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Overborrowing, Financial Crises and 'Macro-prudential' Taxes

  • Javier Bianchi
  • Enrique G. Mendoza

An equilibrium model of financial crises driven by Irving Fisher's financial amplification mechanism features a pecuniary externality, because private agents do not internalize how the price of assets used for collateral respond to collective borrowing decisions, particularly when binding collateral constraints cause asset fire-sales and lead to a financial crisis. As a result, agents in the competitive equilibrium borrow "too much" ex ante, compared with a financial regulator who internalizes the externality. Quantitative analysis calibrated to U.S. data shows that average debt and leverage are only slightly larger in the competitive equilibrium, but the incidence and magnitude of financial crises are much larger. Excess asset returns, Sharpe ratios and the price of risk are also much larger, and the distribution of returns displays endogenous fat tails. State-contingent taxes on debt and dividends of about 1 and -0.5 percent on average respectively support the regulator's allocations as a competitive equilibrium.

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Paper provided by National Bureau of Economic Research, Inc in its series NBER Working Papers with number 16091.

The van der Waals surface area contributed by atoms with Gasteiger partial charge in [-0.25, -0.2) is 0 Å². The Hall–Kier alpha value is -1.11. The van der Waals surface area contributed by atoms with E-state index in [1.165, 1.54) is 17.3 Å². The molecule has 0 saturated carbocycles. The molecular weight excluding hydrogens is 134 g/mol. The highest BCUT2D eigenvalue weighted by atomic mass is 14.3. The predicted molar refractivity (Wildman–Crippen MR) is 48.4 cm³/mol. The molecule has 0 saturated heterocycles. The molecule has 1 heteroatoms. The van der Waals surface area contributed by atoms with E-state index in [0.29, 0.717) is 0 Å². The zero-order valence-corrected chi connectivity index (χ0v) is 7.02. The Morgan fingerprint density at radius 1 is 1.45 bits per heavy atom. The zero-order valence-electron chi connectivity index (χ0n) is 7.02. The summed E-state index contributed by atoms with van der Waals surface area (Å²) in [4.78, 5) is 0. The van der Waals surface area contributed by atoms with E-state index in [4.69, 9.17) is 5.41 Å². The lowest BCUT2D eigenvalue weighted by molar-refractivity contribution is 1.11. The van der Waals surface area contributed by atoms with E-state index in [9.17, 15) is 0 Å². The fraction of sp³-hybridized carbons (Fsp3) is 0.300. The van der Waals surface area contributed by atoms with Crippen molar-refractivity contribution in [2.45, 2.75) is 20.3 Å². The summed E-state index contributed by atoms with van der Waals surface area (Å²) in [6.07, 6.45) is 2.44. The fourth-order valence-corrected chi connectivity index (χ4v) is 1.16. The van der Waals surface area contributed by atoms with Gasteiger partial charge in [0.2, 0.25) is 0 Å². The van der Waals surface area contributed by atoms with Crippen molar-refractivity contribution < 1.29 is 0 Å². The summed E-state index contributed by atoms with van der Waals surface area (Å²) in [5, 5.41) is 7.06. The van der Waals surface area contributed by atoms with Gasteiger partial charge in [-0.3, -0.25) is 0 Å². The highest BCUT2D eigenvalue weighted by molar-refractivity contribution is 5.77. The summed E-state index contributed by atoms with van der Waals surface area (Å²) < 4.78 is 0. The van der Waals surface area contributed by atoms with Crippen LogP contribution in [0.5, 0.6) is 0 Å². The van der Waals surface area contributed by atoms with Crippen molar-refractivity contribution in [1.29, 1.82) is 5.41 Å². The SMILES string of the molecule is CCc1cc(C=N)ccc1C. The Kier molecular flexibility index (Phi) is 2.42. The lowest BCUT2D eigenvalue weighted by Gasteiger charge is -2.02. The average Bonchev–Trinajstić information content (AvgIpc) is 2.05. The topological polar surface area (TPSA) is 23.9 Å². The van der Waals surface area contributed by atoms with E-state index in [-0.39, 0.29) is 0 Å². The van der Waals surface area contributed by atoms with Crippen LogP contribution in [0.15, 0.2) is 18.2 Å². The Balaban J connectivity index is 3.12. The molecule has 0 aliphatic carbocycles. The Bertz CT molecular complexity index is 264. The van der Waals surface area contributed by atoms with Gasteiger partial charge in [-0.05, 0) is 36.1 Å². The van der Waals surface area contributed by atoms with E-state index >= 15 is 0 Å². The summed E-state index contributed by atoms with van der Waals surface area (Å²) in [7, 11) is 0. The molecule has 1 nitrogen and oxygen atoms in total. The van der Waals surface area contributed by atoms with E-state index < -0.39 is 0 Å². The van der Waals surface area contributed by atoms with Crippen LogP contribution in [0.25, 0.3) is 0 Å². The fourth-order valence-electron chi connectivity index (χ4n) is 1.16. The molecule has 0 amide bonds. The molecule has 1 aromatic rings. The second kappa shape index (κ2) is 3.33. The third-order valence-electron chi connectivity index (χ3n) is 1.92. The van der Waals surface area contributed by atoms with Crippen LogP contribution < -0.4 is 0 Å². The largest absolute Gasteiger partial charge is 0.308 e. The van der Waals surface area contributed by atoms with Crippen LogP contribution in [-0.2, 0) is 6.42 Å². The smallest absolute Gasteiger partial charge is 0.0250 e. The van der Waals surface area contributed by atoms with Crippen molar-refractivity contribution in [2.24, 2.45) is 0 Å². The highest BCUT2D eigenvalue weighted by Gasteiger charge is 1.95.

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Date of creation: Jun 2010
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Publication status: published as Enrique Mendoza & Javier Bianchi, 2010. "Overborrowing, financial crises and ‘macro-prudential’ taxes," Proceedings, Federal Reserve Bank of San Francisco, issue Oct.
Handle: RePEc:nbr:nberwo:16091
Note: EFG IFM
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  1. Enrique G. Mendoza & Katherine A. Smith, 2004. "Quantitative Implication of A Debt-Deflation Theory of Sudden Stops and Asset Prices," NBER Working Papers 10940, National Bureau of Economic Research, Inc.
  2. Javier Bianchi, 2010. "Overborrowing and Systemic Externalities in the Business Cycle," 2010 Meeting Papers 96, Society for Economic Dynamics.
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